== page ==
|US8076760||Dec 13, 2011||Micron Technology, Inc.||Semiconductor fuse arrangements|
|US8101505||Jun 9, 2008||Jan 24, 2012||International Business Machines Corporation||Programmable electrical fuse|
|US8102019||Jun 19, 2009||Jan 24, 2012||Xilinx, Inc.||Electrically programmable diffusion fuse|
|US8115275||Sep 8, 2009||Feb 14, 2012||International Business Machines Corporation||Electrical antifuse|
|US8143695||Jul 24, 2009||Mar 27, 2012||Xilinx, Inc.||Contact fuse one time programmable memory|
|US8174091||Jul 15, 2009||May 8, 2012||Taiwan Semiconductor Manufacturing Co., Ltd.||Fuse structure|
|US8178931||Dec 16, 2008||May 15, 2012||International Business Machines Corporation||Bridge for semiconductor internal node|
|US8184465||Oct 25, 2010||May 22, 2012||International Business Machines Corporation||Programmable semiconductor device|
|US8361887||Jan 29, 2013||International Business Machines Corporation||Method of programming electrical antifuse|
|US8535991||Jan 15, 2010||Sep 17, 2013||International Business Machines Corporation||Methods and systems involving electrically reprogrammable fuses|
|US8575718||Nov 4, 2011||Nov 5, 2013||International Business Machines Corporation||Programmable electrical fuse|
|US8629050||Apr 10, 2012||Jan 14, 2014||Taiwan Semiconductor Manufacturing Company, Ltd.||E-fuse structure design in electrical programmable redundancy for embedded memory circuit|
|US8686536||Apr 30, 2010||Apr 1, 2014||Taiwan Semiconductor Manufacturing Company, Ltd.||Electrical fuse structure and method of formation|
|US8716071||Feb 25, 2013||May 6, 2014||International Business Machines Corporation||Methods and systems involving electrically reprogrammable fuses|
|US8724365||Mar 22, 2012||May 13, 2014||International Business Machines Corporation||Programmable semiconductor device|
|US8866257||Feb 26, 2014||Oct 21, 2014||International Business Machines Corporation||System involving electrically reprogrammable fuses|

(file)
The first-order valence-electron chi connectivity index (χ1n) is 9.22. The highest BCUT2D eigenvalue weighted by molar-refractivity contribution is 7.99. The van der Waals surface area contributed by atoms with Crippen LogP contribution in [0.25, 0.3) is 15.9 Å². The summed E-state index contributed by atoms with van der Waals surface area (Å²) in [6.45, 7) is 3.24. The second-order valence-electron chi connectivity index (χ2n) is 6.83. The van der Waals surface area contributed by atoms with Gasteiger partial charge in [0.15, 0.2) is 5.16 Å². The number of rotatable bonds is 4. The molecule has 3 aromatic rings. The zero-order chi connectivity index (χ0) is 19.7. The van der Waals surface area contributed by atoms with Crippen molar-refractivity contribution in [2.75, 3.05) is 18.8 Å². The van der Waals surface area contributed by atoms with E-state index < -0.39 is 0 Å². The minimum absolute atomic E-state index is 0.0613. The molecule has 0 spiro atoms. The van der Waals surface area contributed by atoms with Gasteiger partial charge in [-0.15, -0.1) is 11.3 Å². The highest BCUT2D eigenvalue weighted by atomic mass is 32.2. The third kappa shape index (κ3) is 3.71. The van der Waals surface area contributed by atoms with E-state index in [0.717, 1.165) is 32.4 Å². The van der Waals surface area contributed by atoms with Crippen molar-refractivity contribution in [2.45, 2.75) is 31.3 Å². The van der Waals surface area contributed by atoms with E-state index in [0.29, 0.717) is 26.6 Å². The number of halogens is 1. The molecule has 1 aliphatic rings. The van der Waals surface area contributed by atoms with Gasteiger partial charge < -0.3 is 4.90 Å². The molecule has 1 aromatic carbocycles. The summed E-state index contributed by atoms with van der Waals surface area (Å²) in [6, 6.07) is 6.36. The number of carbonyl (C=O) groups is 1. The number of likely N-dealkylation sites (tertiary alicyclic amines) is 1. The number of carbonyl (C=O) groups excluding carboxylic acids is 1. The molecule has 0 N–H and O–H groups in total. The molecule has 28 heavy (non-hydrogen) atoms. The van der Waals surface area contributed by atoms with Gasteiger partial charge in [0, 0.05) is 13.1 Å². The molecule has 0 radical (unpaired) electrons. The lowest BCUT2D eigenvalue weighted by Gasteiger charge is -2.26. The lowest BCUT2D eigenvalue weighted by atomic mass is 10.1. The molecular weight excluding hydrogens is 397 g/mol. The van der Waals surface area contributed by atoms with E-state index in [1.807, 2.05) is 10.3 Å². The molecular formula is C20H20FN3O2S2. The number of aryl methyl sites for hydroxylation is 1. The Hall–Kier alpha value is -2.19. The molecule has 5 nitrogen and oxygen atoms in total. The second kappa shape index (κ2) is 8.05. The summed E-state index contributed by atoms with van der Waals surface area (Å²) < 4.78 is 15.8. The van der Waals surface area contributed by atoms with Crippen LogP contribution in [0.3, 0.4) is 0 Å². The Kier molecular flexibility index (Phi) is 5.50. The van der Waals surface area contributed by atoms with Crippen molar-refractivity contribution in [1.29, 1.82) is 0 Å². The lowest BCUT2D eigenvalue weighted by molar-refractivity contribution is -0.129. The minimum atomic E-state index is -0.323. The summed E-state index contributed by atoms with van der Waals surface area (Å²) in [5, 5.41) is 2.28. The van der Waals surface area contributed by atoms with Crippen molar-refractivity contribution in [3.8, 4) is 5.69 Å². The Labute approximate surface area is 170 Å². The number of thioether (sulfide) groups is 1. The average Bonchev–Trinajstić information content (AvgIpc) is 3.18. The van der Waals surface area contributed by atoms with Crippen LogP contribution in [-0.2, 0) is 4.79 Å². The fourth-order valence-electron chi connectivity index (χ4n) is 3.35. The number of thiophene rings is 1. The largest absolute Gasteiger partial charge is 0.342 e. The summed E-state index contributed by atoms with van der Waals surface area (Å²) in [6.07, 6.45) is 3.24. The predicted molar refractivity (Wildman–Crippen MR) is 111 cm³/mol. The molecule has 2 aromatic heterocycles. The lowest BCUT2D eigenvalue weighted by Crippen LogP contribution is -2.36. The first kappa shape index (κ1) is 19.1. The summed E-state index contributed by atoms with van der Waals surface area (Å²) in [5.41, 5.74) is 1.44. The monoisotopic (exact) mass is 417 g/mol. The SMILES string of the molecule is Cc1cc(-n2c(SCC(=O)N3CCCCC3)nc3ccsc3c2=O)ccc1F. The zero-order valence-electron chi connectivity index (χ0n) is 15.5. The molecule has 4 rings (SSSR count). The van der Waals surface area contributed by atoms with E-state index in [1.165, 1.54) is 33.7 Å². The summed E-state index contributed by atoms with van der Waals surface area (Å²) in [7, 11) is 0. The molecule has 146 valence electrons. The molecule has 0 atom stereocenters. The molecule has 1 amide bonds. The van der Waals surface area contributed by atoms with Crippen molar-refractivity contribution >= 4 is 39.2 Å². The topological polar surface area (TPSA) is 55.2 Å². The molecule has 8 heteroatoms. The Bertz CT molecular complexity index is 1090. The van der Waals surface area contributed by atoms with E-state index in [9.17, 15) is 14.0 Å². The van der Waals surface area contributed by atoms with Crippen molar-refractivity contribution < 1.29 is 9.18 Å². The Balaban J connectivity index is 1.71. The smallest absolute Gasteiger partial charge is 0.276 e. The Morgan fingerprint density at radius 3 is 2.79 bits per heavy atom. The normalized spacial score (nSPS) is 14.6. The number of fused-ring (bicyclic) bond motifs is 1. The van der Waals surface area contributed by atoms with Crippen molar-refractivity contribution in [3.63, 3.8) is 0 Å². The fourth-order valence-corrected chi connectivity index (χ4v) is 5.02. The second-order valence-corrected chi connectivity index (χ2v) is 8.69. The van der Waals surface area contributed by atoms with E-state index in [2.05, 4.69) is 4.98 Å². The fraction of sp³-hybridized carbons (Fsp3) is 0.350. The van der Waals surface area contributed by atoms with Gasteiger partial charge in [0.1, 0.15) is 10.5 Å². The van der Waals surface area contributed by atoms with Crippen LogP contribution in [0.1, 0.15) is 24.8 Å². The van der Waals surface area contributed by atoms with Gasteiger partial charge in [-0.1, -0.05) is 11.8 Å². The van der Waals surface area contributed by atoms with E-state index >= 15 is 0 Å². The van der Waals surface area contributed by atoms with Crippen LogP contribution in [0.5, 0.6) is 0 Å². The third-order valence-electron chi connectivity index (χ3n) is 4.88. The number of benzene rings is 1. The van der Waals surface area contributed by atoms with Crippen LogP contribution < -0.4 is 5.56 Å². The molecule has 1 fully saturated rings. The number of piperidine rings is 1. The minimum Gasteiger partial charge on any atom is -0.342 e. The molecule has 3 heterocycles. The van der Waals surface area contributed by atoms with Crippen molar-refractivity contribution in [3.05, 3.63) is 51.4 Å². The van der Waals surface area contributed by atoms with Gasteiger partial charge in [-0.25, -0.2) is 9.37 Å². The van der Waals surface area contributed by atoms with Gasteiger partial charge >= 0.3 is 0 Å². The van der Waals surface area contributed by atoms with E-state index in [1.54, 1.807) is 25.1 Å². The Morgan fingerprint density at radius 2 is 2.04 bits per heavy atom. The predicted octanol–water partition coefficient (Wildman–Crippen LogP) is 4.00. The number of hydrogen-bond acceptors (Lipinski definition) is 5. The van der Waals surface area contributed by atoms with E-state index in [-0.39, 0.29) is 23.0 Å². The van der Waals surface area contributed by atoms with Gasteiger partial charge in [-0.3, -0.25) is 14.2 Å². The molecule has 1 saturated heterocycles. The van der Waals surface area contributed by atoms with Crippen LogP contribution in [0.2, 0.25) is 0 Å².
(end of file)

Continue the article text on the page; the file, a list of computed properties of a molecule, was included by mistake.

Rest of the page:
|US9099467||Dec 16, 2013||Aug 4, 2015||Taiwan Semiconductor Manufacturing Company, Ltd.||E-fuse structure design in electrical programmable redundancy for embedded memory circuit|
|US20050012587 *||Jul 16, 2003||Jan 20, 2005||Leigh Stan E.||Fuse structure|
|US20050067670 *||Sep 30, 2003||Mar 31, 2005||Hui Frank Yauchee||Method and apparatus for using cobalt silicided polycrystalline silicon for a one time programmable non-volatile semiconductor memory|
|US20050285223 *||Aug 31, 2005||Dec 29, 2005||Leigh Stan E||Fuse structure|
|US20060012458 *||Aug 31, 2005||Jan 19, 2006||Leigh Stan E||Fuse structure|
|US20060038256 *||Aug 18, 2005||Feb 23, 2006||Manning H M||Semiconductor fuse arrangements|
|US20060087001 *||Oct 21, 2004||Apr 27, 2006||International Business Machines Corporation||Programmable semiconductor device|
|US20070029576 *||Aug 3, 2005||Feb 8, 2007||International Business Machines Corporation||Programmable semiconductor device containing a vertically notched fusible link region and methods of making and using same|
|US20070051805 *||Sep 6, 2005||Mar 8, 2007||International Business Machines Corporation||Secure electronic voting device|
|US20070087543 *||Sep 18, 2004||Apr 19, 2007||Zijstra Piebe||Fuse structure having reduced heat dissipation towards the substrate|
|US20120154102 *||Jun 21, 2012||Shi-Bai Chen||Electrical fuse structure|
|CN101567360B||Apr 10, 2009||Sep 21, 2011||台湾积体电路制造股份有限公司||Electrical fuse structure and method|
|WO2004100271A1 *||Apr 30, 2003||Nov 18, 2004||Ibm||Programmable semiconductor device|
|U.S. Classification||257/529, 438/333, 438/601, 438/132, 257/E23.149|
|Cooperative Classification||H01L23/5256, H01L2924/0002|
|Feb 7, 2000||AS||Assignment|
|Jan 26, 2001||AS||Assignment|
|Apr 12, 2002||AS||Assignment|
|Feb 9, 2006||FPAY||Fee payment|
Year of fee payment: 4
|Mar 22, 2010||REMI||Maintenance fee reminder mailed|
|Aug 13, 2010||LAPS||Lapse for failure to pay maintenance fees|
|Oct 5, 2010||FP||Expired due to failure to pay maintenance fee|
Effective date: 20100813